As you undoubtedly know, humans live daily with millions of microorganisms that reside peacefully in our bodies. Some of these microscopic creatures sometimes multiply dramatically or “migrate” to other locations, causing some problems. An example? Escherichia coli is a “peaceful” bacterium with some harmful strains, especially for pregnant women. Let’s see what there is to know (and possibly fear) about Escherichia coli in pregnancy.
What Is Escherichia Coli
Escherichia coli belongs to the entero bacteriaceae family, with the intestine as its natural habitat. Most strains are absolutely harmless and contribute to the well-being of the intestinal microbiota and, consequently, to ours. Others, however, are pathogenic, i.e., capable of triggering infections affecting various systems, such as the gastrointestinal or urinary systems. The symptoms, therefore, depend on which organs are involved.
What Disorders Does Escherichia Coli Cause
Depending on where it strikes, Escherichia coli can cause:
- Enteritis (inflammation of the small intestine).
- Urinary infections.
- Hemorrhagic colitis.
The modes of transmission are different. There may be a passage to other organs (for example, from the intestine to the urinary tract), contamination of food (undercooked meat, fresh vegetables, unpasteurized raw milk, and its derivatives), vegetables, drinking or bathing water, interpersonal contacts (including unprotected sexual intercourse), contact with animals (cattle, sheep) or their droppings. Symptoms vary depending on the affected system. More frequently, Escherichia coli is responsible for gastroenteritis and urinary tract infections.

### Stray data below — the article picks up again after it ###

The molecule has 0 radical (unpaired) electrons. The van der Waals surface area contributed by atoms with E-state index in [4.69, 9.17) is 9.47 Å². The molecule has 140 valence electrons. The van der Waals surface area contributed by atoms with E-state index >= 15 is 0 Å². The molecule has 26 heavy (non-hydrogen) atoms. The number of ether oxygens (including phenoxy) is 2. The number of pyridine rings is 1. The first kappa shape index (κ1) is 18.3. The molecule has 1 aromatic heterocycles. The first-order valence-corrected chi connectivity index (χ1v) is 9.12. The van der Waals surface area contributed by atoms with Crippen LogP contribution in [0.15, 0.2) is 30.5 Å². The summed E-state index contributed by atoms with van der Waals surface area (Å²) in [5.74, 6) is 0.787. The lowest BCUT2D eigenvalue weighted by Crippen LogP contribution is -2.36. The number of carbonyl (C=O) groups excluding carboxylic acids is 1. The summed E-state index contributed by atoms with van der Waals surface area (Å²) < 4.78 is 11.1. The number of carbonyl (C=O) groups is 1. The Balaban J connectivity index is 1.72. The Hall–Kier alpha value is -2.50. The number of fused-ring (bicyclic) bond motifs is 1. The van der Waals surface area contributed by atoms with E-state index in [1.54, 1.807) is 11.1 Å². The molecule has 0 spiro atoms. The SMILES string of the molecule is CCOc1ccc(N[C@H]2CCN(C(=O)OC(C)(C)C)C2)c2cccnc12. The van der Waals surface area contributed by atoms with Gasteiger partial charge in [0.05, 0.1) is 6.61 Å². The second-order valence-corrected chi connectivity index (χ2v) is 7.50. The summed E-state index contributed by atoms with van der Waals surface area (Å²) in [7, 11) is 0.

In the first case, it causes diarrhea, cramps, sometimes fever, abdominal pain, nausea, and vomiting. In the second case, on the other hand, the disturbances are typical of the urinary tract: pain or burning when urinating, the continuous urge to urinate, a sensation of incomplete emptying of the bladder, painful sexual intercourse (dyspareunia), fever, malaise, cloudy, concentrated or foul-smelling urine, suprapubic or lumbosacral pain. In some cases, however, the infection is entirely asymptomatic. In still others, it can cause severe problems such as inflammation of the meninges or a generalized disorder of the body.
Escherichia Coli Infections In Pregnancy
On our blog, we have repeatedly had the opportunity to point out that pregnancy makes women a little more vulnerable than they usually are. This happens because all the upheavals the body is subjected to during the 40 weeks weaken the immune system, which becomes more attackable. So we can be more subject to minor significant ailments that don’t make us feel good, even if we always want to be Wonder Woman. Having said this premise, it is easy to understand that Escherichia coli in pregnancy is not a rarity, especially for urinary tract diseases.
Escherichia Coli Gastroenteritis In Pregnancy
As far as enteritis caused by this bacterium is concerned, the usual essential prevention rules apply :
- Cook the meat very well.
- Thoroughly wash fresh fruits and vegetables.
- Avoid unpasteurized milk and its derivatives.
- Scrupulously observe the basic rules of hygiene, for example, before, during, and after the preparation of meals.
- In foreign or tropical countries, always drink bottled water and never tap water.